There’s a common belief that new parents usually don’t sleep at all due to their new parenting duties and their baby’s feeding/sleeping rhythm. When the baby arrives, parents usually start stressing about all the things they have to take care of now. Not only the baby’s breastfeeding, sleeping or playtime needs, but there are plenty of other things to do that you might have never thought of doing before.
Your baby started crawling and suddenly, you have to baby-proof your entire apartment. Not to mention all the cooking, cleaning, washing clothes, towels, linen and so on. The list of daily tasks you have to do throughout the day as a new parent really seems endless. So, it’s not surprising that in order to successfully accomplish their daily duties, most new parents sacrifice a significant number of sleeping hours.
But, does it really have to be that way? Is this whole “New parents are always sleep-deprived” belief really true or is it a myth?
In this article, we’re going to address this common problem and suggest some tips that should help you to catch up on your lost sleep.
Sleep Deprivation In New Parents
A new study has revealed that new parents face up to six years of sleep deprivation. The researches collected data from thousands of men and women to discover that until your kid reaches the age of 6, you probably won’t be having a proper amount of sleep.
Of course, the first three months after your baby’s arrival are the worst when it comes to your sleep quality. Unfortunately, the ones to be most struck by the first three months are mothers. Women that just gave birth to their child, slept one hour less on average compared to the amount of time they slept before becoming pregnant.
However, it looks like the situation is quite different for men. In the same first three months, men lost only 13 minutes of sleep.
Knowing that there are differences in sleep needs between men and women (women need more sleep time than men), it is no wonder that new mothers are often the ones to be more likely to suffer from sleep deprivation after giving birth and feeling more exhausted.
If you’re reading this, you’re probably facing the same issue, or are about to prepare yourself for the arrival of a new member to your family. Is there anything you can do in order to reduce your sleep deprivation without sacrificing your baby’s normal needs? You can.
Are you waking up tired everyday since your baby arrived? Follow these tips:
How To Minimize Your New-Parent Sleep Deprivation
1. Sleep When Your Baby Sleeps
The main reason for sleep deprivation is interrupted sleep. Babies wake up frequently during the night, which inevitably cuts your sleep. However, babies also sleep often throughout the day, which is the perfect time you can forget about everything else and use that sacred time to sleep a bit more.
2. Perfect Your Power Naps
In order to regain some sleep time, you will find naps quite useful. Learn to fall asleep or at least rest properly even for as short as 20 minutes. It might not seem like a lot, but it will surely help you recover some energy throughout the day.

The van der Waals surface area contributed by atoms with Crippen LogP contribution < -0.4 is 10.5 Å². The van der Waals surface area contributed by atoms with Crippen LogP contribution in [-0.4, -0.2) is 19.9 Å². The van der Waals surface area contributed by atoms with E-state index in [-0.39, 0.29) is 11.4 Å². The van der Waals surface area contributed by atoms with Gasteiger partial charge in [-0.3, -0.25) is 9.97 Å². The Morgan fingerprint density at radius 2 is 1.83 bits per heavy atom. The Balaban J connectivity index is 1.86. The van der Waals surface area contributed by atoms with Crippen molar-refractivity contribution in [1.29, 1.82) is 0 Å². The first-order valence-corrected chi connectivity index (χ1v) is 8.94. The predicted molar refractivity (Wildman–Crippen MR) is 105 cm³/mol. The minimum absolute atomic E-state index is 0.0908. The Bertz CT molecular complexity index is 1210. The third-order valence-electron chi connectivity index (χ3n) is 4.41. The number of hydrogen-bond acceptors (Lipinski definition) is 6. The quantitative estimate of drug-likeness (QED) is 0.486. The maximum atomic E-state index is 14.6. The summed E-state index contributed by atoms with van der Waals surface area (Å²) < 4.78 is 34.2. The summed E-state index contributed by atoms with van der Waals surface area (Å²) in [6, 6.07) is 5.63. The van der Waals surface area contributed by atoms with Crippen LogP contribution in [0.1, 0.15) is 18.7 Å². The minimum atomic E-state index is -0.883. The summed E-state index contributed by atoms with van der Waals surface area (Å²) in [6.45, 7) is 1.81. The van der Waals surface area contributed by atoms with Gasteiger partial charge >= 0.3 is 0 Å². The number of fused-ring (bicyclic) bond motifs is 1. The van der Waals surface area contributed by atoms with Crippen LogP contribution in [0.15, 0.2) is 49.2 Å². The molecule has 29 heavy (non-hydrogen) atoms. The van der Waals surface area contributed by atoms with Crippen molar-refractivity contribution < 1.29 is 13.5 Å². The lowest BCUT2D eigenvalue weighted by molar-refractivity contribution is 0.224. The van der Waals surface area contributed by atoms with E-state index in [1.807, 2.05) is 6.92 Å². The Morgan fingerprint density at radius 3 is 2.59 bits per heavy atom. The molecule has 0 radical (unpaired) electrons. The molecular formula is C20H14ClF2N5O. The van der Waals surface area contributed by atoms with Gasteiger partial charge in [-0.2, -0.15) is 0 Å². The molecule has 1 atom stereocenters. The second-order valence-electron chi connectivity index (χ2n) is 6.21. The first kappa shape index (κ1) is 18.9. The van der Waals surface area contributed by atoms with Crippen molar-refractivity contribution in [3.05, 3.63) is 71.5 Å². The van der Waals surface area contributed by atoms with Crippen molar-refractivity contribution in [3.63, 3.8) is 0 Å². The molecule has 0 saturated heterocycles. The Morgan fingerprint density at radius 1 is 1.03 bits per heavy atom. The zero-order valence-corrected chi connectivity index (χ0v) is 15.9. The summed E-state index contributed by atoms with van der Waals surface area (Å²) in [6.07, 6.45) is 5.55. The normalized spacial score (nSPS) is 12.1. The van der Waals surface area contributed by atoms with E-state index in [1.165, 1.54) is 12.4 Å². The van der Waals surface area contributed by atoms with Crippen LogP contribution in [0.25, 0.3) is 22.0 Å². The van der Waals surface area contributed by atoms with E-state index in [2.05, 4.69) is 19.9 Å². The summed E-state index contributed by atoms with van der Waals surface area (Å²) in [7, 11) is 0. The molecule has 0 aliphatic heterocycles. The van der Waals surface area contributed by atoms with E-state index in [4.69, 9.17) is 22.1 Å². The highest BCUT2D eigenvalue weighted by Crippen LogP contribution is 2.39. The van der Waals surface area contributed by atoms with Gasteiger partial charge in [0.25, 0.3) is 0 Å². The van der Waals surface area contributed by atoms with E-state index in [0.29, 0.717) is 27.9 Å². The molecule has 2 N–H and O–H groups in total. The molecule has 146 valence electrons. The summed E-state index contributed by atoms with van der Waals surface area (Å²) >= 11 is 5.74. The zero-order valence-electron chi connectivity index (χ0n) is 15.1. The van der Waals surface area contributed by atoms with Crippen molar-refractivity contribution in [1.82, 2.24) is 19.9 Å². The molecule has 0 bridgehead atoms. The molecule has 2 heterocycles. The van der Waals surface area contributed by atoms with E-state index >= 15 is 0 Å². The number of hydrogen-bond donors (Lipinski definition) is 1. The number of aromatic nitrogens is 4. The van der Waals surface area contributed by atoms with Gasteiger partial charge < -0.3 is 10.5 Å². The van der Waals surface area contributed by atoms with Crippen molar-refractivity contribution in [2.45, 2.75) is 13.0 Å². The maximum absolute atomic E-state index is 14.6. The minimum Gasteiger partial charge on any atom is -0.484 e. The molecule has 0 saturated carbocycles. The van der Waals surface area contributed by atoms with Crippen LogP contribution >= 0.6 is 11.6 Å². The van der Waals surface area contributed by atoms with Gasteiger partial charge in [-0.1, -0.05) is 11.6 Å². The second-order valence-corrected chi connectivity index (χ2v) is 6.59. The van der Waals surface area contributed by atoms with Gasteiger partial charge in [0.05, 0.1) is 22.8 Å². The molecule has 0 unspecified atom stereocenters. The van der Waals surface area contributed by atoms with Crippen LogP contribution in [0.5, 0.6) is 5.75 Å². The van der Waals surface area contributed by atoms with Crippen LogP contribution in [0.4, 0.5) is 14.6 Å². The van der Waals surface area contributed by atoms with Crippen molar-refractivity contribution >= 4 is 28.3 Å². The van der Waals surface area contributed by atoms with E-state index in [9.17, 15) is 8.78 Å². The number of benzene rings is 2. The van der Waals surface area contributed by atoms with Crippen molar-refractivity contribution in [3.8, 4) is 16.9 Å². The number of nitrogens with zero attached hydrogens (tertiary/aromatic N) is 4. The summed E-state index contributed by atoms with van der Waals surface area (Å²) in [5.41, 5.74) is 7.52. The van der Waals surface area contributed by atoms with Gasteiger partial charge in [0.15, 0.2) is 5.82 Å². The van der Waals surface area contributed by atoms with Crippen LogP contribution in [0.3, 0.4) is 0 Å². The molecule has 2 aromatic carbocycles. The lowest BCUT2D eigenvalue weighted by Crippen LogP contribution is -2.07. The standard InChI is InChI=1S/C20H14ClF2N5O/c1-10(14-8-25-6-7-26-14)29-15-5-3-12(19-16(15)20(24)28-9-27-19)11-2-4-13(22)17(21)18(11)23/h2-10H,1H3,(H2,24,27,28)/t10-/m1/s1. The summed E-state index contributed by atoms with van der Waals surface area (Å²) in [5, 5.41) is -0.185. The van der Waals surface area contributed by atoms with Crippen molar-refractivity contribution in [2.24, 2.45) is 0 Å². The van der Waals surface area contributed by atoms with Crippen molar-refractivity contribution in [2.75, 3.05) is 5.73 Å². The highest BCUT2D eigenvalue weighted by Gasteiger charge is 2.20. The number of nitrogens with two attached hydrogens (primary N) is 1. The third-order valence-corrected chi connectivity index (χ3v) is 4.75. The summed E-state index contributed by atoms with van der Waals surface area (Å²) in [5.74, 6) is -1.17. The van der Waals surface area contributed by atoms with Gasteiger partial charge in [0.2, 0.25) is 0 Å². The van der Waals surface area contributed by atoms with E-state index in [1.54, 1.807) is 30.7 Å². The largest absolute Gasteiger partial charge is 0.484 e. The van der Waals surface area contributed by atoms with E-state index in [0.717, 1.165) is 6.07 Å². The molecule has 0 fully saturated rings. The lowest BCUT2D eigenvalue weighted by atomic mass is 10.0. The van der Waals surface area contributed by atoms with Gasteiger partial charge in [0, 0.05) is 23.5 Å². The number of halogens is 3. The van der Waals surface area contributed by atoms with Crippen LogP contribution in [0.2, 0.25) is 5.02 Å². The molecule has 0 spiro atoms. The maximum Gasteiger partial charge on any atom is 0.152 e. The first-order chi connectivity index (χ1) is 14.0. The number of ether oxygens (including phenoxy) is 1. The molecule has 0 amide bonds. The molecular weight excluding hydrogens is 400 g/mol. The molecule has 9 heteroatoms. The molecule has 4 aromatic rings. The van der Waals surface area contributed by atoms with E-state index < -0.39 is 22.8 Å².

Learn how to power nap while someone from your friends or relatives is playing with your baby.
3. Let Your Baby Sleep In His Cot, Not In Your Bed
Bed sharing with your newborn should be avoided. In the beginning, it may seem like the best solution to your and your baby’s sleeping needs to sleep together, but in the long run, bed sharing can cause new problems.
Let your baby get used to sleeping alone, and you will too have some more space in the bed for yourself. (And won’t be stressing about your newborn falling off the bed after you have just fallen asleep)
4. Go For Morning Walks
When we lose sleep and enter sleep deprivation, our circadian rhythm gets confused. In order to reset your circadian rhythm, expose yourself to natural sunlight by going for morning walks.
This will not only help you have a night of better sleep but will also make your kid develop a balanced sleep-wake cycle.
5. Provide A Proper Environment For Day And Night
Although your baby will probably still be waking up during the night, you can still teach your baby when is the period of the day for sleeping and when is the period of activity.
Set the mood for playing and wake time by providing a lot of light, toys, and music that will stimulate your baby to stay active and alert. When your baby needs sleep, switch to a more calming environment, turn off the lights and reduce any background noises or distractions.
6. Share The Wake-Up Calls During Night
This might be a harder task to do if you are breastfeeding, but it is crucial to take duties in turn with your partner in order to handle the new-parent phase most efficiently.
Bio: Kristina Lalovic is the editor of Colossal Sleep, a website about healthy sleep, sleeping disorders and sleep-related problems people commonly face in their lifetimes. She used to be the alarm-snoozer for a long time until she started paying more attention to her sleep and sleeping patterns. Sleeping well changed the way she feels each day, which is why she developed a passion for writing about sleep and understanding how our sleep really works.